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Martian Meteorite Harbors Life's Building Blocks

Organic molecules inside space rock were probably the result of plain old chemistry

Chemicals in a Martian meteorite that were once held up as possible evidence of life on ancient Mars were more likely the product of heat, water and chemistry, according to a new study. Researchers from the Carnegie Institution of Washington and the University of Oslo in Norway reached that conclusion after comparing the four-pound (two-kilogram) extraterrestrial rock, ALH84001, with samples of earthly volcanic material—and discovering a matching pattern of minerals consistent with a chemical process that yields carbon compounds after rapid heating and cooling.

Although the study does not support the existence of life on Mars, researchers say it shows that some of the chemical precursors of life—at least as we know it—were kicking around on the Red Planet some 4.5 billion years ago.

Discovered in 1984 in Allan Hills, Antarctica, researchers believe that meteorite ALH84001 struck Earth some 3.5 to four billion years ago after being kicked up from the Martian surface and into space by the impact of another meteorite. NASA researchers triggered international headlines in 1996 when they discovered, among other possible indicators of life, traces of polycyclic aromatic hydrocarbons (multiringed carbon molecules found in living cells) along surface fractures in ALH84001.

Initial excitement that such compounds might represent traces of Martian microbes faded within a year or two as researchers came up with other possible explanations for the meteorite's unique features.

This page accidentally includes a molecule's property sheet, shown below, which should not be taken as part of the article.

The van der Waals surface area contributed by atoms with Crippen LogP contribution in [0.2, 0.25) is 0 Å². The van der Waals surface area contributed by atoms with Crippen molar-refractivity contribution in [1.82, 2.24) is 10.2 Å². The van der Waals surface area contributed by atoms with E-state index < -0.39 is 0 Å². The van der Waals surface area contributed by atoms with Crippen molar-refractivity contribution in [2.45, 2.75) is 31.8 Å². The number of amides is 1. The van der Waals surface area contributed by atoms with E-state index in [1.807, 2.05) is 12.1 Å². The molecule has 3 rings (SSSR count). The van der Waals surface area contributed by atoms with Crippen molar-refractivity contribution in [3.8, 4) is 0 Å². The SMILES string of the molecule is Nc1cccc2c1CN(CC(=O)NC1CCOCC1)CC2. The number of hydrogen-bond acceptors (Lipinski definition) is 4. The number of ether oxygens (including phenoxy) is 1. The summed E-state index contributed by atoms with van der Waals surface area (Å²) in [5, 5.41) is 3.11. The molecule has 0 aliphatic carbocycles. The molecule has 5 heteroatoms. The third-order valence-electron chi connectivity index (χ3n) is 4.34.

"What was missing was whether Mars could actually undertake organic chemistry itself," says Carnegie geophysicist Andrew Steele, who led the new study. To find out, he and his colleagues examined the chemical makeup of 0.1-millimeter carbon globules from samples taken at several depths from ALH84001. They identified rings of magnetite (iron oxide) arranged around the sooty spheres in the same pattern as in frocks from a volcano on the island of Svalbard, Norway.

The researchers, whose results appear in the September 2007 issue of Meteoritics & Planetary Science, attribute the pattern to known chemical reactions in which strong heating followed by rapid cooling causes carbon dioxide to rearrange itself into more complex molecules in water, with iron oxide serving as a catalyst. Additional carbon molecules could have been cooked up when ALH84001 was ejected from Mars, they note.

"This process may be making a lot of the stuff of life, without any help from things that are alive," says John Rummel, senior scientist for astrobiology for NASA's Planetary Science Division, who was not involved in the study. And that, he adds, means there could still be life there waiting to be discovered.

Steele says the results lay the groundwork for interpreting future chemical studies of the Martian surface, such as experiments to be carried out by the Mars Science Laboratory rover mission, scheduled to launch in fall 2009. "If you find complex organic species on Mars, it's not necessarily life."

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